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Bob Log III at The Vanguard, Newtown.


How to be a performer that venues will want back

You'll Discover:

  • Building a productive rapport with sound engineer, venue staff and other performers.
  • Creating a tech rider to reduce equipment issues.
  • Load in and load out etiquette.
  • Getting a great soundcheck or line check.
  • Soundcheck do’s and don’ts.

Whether you’re an emerging musician, a seasoned one, or a promoter on-site coordinating a stage lineup, this guide will help you to get the best out of your soundcheck and in turn, put on a stellar live performance!


Create and send tech rider in advance

Before the event, you need to correspond (usually by email) with the venue engineer/stage manager to work out details of the upcoming gig. Your tech rider should contain all of the details that the sound engineer will need to know before the show, right down to the technical details, and will ideally include backline, stage plot, input list and other technical requirements. 

Your tech rider should:

  • Be simple, clear and professional.

  • Show what you will provide, versus what you need the venue to provide.

  • Be Up to date (re-check/edit before each show).

A simple emailed version of your tech rider might look like this:

The band has five members:

Lead vocalist (also acoustic guitar on some songs)

Bass Guitarist (also backing vocals)

Lead Guitarist

Keyboardist (also backing vocals)


Band Will Provide:

1x guitar

1x bass amp 

Snare drum and Cymbals

Can Venue please provide:

1x Drum Kit (minus snare and cymbals)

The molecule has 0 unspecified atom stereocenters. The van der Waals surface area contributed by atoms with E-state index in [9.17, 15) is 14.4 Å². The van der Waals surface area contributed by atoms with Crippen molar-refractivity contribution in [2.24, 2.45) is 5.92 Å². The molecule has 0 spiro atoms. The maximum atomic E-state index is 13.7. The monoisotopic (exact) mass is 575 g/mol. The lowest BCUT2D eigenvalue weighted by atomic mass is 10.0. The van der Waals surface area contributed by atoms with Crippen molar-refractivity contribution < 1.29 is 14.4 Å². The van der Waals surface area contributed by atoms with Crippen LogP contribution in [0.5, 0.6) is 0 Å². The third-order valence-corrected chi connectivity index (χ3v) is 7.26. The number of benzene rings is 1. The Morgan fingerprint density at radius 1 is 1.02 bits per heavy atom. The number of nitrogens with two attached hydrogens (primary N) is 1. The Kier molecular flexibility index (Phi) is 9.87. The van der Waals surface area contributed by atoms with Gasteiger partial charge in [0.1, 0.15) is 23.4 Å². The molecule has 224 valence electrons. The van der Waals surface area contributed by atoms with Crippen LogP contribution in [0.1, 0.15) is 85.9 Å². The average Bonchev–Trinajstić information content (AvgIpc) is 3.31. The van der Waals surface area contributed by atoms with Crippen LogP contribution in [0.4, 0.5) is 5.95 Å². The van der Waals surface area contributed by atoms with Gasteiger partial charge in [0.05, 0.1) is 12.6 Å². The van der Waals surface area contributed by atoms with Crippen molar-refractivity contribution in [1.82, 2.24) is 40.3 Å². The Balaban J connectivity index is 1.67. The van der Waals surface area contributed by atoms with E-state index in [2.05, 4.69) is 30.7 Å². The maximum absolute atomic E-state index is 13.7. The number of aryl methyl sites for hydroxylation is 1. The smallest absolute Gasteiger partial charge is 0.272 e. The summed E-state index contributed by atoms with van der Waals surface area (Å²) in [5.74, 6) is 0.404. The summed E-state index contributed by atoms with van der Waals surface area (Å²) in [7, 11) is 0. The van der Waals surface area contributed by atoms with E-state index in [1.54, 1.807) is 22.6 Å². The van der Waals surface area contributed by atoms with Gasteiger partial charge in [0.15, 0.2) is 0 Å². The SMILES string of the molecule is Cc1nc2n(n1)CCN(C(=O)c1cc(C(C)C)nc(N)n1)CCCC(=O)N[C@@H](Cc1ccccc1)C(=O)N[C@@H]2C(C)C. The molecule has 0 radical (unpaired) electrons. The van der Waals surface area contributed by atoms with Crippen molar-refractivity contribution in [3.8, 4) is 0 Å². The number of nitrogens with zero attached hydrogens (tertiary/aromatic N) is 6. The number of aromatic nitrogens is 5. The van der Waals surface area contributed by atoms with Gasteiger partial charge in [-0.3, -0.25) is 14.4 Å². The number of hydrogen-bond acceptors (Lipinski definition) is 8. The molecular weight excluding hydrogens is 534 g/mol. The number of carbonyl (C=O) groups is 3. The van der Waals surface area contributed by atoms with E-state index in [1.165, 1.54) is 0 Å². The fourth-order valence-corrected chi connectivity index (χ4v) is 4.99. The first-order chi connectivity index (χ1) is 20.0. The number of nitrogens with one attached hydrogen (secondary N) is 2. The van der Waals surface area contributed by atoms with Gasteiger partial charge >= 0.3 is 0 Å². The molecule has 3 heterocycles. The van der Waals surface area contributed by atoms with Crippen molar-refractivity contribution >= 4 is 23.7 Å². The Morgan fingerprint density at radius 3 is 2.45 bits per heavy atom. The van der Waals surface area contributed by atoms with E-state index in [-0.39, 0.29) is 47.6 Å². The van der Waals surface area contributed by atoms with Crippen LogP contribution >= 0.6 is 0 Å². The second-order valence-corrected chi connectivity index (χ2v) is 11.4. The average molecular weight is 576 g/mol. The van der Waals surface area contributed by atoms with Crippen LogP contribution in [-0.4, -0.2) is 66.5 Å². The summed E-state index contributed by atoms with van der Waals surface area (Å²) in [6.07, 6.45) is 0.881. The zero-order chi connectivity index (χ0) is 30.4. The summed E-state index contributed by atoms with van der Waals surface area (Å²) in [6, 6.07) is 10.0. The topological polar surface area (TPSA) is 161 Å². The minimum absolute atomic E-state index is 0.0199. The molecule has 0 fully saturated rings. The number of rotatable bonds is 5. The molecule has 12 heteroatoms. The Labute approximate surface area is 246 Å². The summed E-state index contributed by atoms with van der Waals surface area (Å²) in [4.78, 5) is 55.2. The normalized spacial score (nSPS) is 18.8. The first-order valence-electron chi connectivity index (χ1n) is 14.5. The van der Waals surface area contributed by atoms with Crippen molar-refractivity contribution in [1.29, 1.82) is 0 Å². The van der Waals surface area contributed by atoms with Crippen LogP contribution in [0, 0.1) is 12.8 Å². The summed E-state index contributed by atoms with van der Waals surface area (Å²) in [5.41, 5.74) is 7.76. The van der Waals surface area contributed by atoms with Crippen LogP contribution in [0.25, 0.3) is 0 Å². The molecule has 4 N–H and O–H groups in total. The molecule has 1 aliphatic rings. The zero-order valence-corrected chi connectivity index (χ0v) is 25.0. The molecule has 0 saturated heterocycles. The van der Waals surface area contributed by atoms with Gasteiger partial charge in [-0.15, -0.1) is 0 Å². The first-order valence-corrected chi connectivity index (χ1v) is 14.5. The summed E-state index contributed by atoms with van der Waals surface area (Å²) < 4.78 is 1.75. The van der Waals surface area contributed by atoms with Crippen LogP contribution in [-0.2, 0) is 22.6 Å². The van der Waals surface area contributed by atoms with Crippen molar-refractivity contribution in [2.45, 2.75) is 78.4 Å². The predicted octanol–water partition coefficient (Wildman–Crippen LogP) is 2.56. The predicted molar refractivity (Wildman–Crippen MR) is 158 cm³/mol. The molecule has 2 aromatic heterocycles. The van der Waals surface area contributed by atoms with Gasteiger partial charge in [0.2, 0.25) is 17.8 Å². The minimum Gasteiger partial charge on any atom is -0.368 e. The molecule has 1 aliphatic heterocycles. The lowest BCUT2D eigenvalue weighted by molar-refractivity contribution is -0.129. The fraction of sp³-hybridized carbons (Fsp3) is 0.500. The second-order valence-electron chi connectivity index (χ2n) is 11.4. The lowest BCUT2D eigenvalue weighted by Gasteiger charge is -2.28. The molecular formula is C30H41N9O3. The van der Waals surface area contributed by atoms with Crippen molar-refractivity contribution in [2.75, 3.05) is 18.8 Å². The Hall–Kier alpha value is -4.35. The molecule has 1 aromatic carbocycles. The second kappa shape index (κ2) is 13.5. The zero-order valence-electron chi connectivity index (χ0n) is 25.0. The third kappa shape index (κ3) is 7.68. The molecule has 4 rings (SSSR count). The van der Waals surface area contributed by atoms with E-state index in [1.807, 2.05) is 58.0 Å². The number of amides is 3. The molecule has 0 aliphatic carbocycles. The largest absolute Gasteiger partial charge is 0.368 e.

3x vocal microphones

3x tall boom mics for vocalists

DI unit for keyboards - and enable keyboard to be heard through stage monitors

DI unit for acoustic guitar - and enable keyboard to be heard through stage monitors

Mics and suitable stands to mic up drums and amps.

If your sound engineer gets a tech rider like the ones above she/he will know that there are 3 vocalists, a drum kit to be miked up, two amplifiers which also need to be miked up, and keyboard and acoustic guitar to be Directly Injected (DI’ed) into the mixer and stage monitor.

Here’s a more complex example, courtesy of Astralsound:

A table that outlines tech requirements for a band.

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At the venue

When you arrive, introduce yourselves to the sound engineer and follow their instructions on where to store gear, and when and how to set up on stage. Setting gear up onstage for seamless changeover is important. For further info on how to plan for and practice this, read our toolkit guide Why practicing changeovers is crucial.

If other acts are performing ensure you’re respectful. Give the previous act time to clear the stage: do not jump onstage as soon as they’ve finished playing.

Even if you’ve provided a tech rider or stage plot, do not assume the engineer would have memorised it. That’s fair enough as they may deal with many acts every week. So follow the engineers instructions, politely remind them of what tech gear you need, and ask if you can set up according to your stage plot. Be flexible enough to adjust your stage setup to suit the engineers needs or advice.

If there are any changes to the tech rider (e.g. you need an extra mic and or stand) let the sound engineer know while you’re loading your gear onstage so that she/he can accommodate changes.

Note: Your worksheet details the load (or bump) in times for artists.

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Line Check and Soundcheck

Follow the engineers instructions, let them lead the process. Ensure that band mates are quiet, considerate and ready to take instructions from the engineer.

Line Check

Now that you are set up onstage each band member will be asked to play their instrument (or gear components) one by one, depending on the channels assigned by the sound engineer on the mixing desk. This is called a line check. Line checks are an opportunity to check that all signals from all instruments are getting to the mixing desk. You’ll need to be quiet when its not your turn so that the sound engineer can get a correct reading of what’s happening onstage.